gms | German Medical Science

MAINZ//2011: 56. GMDS-Jahrestagung und 6. DGEpi-Jahrestagung

Deutsche Gesellschaft für Medizinische Informatik, Biometrie und Epidemiologie e. V.
Deutsche Gesellschaft für Epidemiologie e. V.

26. - 29.09.2011 in Mainz

Residential mobility and behavioural problems in children: Results from the GINIplus and LISAplus studies

Meeting Abstract

  • Carla Tiesler - Helmholtz Zentrum Muenchen, Institute of Epidemiology I (Neuherberg) and Ludwig-Maximilians-University of Munich, Dr. von Hauner Children's Hospital, Munich
  • Matthias Birk - Helmholtz Zentrum München, Institute of Epidemiology I, Neuherberg
  • Gabriele Kohlböck - Helmholtz Zentrum München, Institute of Epidemiology I, Neuherberg
  • Sibylle Koletzko - Ludwig-Maximilians-University of Munich, Dr. von Hauner Children's Hospital, Munich
  • Carl-Peter Bauer - Technical University of Munich, Department of Pediatrics, Munich
  • H.-Erich Wichmann - Helmholtz Zentrum München, Neuherberg
  • Andrea von Berg - Marien-Hospital Wesel, Department of Pediatrics, Wesel
  • Dietrich Berdel - Marien-Hospital Wesel, Department of Pediatrics, Wesel
  • Ursula Krämer - IUF –– Leibniz Research Institute for Environmental Medicine, Düsseldorf
  • Beate Schaaf - Medical Practice for Pediatrics, Bad Honnef
  • Irina Lehmann - Helmholtz Centre for Environmental Research –– UFZ, Department for Environmental Immunology, Leipzig
  • Olf Herbarth - University of Leipzig, Faculty of Medicine, Environmental Medicine and Hygiene, Leipzig
  • Joachim Heinrich - Helmholtz Zentrum München, Institute of Epidemiology I, Neuherberg

Mainz//2011. 56. Jahrestagung der Deutschen Gesellschaft für Medizinische Informatik, Biometrie und Epidemiologie (gmds), 6. Jahrestagung der Deutschen Gesellschaft für Epidemiologie (DGEpi). Mainz, 26.-29.09.2011. Düsseldorf: German Medical Science GMS Publishing House; 2011. Doc11gmds257

DOI: 10.3205/11gmds257, URN: urn:nbn:de:0183-11gmds2576

Published: September 20, 2011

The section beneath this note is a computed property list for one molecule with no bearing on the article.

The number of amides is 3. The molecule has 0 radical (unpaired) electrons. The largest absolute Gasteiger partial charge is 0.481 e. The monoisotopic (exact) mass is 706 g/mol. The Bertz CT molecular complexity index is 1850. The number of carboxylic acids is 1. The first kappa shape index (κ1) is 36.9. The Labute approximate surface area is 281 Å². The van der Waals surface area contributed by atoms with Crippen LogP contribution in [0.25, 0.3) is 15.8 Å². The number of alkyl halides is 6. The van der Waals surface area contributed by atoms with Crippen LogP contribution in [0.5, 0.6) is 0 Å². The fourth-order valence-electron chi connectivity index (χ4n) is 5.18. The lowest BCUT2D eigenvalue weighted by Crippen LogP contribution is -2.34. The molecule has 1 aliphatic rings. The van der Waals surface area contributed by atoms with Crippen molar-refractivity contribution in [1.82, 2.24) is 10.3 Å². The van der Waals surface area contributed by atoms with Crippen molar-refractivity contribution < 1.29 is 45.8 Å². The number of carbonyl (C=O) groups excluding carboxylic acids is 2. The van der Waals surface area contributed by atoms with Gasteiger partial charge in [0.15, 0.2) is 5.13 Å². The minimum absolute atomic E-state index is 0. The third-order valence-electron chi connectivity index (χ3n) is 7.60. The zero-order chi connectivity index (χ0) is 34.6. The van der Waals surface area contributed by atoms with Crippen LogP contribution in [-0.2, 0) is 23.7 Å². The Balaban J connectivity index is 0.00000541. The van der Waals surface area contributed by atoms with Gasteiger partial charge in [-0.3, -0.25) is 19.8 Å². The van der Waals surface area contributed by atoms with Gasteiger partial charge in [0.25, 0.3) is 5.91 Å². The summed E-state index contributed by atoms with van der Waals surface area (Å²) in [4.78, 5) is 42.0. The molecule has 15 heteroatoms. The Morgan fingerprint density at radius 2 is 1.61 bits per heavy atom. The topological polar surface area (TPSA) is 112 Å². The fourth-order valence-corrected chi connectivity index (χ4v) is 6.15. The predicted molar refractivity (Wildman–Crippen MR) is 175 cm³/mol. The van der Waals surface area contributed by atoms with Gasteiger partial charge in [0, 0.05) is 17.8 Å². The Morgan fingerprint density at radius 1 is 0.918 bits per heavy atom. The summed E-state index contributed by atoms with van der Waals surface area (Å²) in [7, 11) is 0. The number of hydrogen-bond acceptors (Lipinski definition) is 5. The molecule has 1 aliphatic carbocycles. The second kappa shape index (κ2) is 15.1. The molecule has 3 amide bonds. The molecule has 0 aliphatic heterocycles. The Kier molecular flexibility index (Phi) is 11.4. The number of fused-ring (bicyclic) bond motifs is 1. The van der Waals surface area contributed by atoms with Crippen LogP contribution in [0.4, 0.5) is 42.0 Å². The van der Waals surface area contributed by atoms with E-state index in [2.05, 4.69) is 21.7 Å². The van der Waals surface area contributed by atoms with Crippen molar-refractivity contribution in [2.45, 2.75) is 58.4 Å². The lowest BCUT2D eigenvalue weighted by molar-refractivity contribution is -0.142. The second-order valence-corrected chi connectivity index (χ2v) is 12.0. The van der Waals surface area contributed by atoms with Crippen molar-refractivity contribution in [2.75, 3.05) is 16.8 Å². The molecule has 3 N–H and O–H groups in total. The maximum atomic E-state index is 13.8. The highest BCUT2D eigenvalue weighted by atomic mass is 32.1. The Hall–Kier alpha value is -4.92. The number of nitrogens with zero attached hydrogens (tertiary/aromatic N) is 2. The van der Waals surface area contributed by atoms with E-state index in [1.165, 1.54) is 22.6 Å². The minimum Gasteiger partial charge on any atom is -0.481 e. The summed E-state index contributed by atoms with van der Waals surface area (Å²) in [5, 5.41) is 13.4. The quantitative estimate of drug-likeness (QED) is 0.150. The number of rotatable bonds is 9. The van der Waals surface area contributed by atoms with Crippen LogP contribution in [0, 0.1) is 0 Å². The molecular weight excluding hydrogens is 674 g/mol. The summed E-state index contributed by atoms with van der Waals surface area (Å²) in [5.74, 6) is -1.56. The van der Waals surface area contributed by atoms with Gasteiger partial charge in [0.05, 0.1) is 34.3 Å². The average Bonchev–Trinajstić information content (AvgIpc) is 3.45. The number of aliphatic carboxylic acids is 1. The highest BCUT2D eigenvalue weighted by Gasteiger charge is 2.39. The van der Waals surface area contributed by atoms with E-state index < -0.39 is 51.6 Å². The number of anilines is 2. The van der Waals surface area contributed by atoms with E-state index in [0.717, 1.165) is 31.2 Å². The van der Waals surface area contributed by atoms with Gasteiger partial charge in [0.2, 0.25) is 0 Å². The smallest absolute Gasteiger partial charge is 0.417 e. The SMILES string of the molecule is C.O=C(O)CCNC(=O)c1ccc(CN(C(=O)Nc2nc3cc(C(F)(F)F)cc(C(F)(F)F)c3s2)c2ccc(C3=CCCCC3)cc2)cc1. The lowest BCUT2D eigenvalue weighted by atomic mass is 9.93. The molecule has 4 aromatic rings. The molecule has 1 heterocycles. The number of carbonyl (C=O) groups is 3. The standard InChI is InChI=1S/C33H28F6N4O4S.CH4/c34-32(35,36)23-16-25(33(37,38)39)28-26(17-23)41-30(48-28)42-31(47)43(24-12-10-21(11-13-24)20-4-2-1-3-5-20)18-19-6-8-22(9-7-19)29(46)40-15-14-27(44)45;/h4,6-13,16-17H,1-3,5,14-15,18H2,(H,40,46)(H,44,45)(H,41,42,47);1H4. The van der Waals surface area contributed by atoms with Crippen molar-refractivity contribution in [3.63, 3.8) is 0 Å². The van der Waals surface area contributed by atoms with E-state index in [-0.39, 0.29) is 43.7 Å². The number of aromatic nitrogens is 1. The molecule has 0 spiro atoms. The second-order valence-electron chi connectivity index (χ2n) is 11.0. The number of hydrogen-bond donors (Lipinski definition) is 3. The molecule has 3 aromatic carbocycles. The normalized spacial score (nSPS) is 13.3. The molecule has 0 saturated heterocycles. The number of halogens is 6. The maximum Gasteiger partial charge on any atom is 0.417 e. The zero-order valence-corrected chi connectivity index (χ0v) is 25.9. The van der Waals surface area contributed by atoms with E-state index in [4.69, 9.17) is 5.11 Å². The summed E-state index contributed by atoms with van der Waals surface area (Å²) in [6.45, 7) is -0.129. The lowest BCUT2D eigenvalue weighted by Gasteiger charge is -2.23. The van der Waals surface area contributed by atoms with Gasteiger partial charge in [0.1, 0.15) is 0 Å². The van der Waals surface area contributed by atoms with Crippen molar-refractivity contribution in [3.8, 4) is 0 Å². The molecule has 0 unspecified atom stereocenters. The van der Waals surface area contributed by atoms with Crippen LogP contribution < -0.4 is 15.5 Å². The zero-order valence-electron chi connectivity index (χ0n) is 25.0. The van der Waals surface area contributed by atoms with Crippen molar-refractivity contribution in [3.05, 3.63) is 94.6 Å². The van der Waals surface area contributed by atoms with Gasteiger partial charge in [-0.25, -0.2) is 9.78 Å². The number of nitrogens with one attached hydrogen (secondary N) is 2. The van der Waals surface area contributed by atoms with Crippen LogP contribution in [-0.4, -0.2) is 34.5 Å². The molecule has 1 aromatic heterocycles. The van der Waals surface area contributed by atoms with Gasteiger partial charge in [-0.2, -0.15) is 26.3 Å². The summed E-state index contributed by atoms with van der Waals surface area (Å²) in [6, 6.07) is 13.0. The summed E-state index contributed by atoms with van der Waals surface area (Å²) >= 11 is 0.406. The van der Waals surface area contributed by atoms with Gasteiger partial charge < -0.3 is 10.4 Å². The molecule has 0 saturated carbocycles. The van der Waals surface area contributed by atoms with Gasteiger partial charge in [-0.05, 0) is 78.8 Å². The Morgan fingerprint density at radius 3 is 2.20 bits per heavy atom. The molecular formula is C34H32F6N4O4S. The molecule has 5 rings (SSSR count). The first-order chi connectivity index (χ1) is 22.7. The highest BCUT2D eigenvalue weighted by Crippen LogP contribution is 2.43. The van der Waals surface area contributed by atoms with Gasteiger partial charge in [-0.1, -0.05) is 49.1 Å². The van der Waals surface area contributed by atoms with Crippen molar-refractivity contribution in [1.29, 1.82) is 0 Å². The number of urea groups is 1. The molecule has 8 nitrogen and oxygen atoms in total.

© 2011 Tiesler et al.
This is an Open Access article distributed under the terms of the Creative Commons Attribution License (http://creativecommons.org/licenses/by-nc-nd/3.0/deed.en). You are free: to Share – to copy, distribute and transmit the work, provided the original author and source are credited.


Outline

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Objective: To investigate the influence of residential mobility during childhood measured by the frequency of moves, the age of the child at the time of the move and the total distance moved on the development of behavioural problems in school-age children.

Methods: Data (N=2933) of two German population-based, prospective birth cohort studies were used. Measurement of children’s residential mobility is based on the addresses at birth, 2, 6 and 10 years which were collected by questionnaires and subsequently geocoded. Behavioural outcomes were assessed using the Strengths and Difficulties Questionnaire applied at 10 year follow-up. Multiple logistic regression analyses controlling for sex and age of the child, study centre, parental educational level, mother’s age at birth, single parent status and child’s time spent in front of a screen were applied.

Results: Children who have moved two or more times (odds ratio (OR) = 1.95, 95% confidence interval (CI)=1.23-3.11), who moved at school age (OR=1.97, CI=1.17-3.31) or who moved more than 50km in total (OR=1.76, CI=1.03-3.00) showed a significantly increased risk for the development of behavioural problems measured by the total difficulties score compared to children who have never moved. Moving during early childhood and moving only short distance (less than 10km in total) were not associated with adverse behaviour.

Conclusions: Our data indicate that increased residential mobility during childhood and especially moves at school age may negatively affect children’s later behaviour.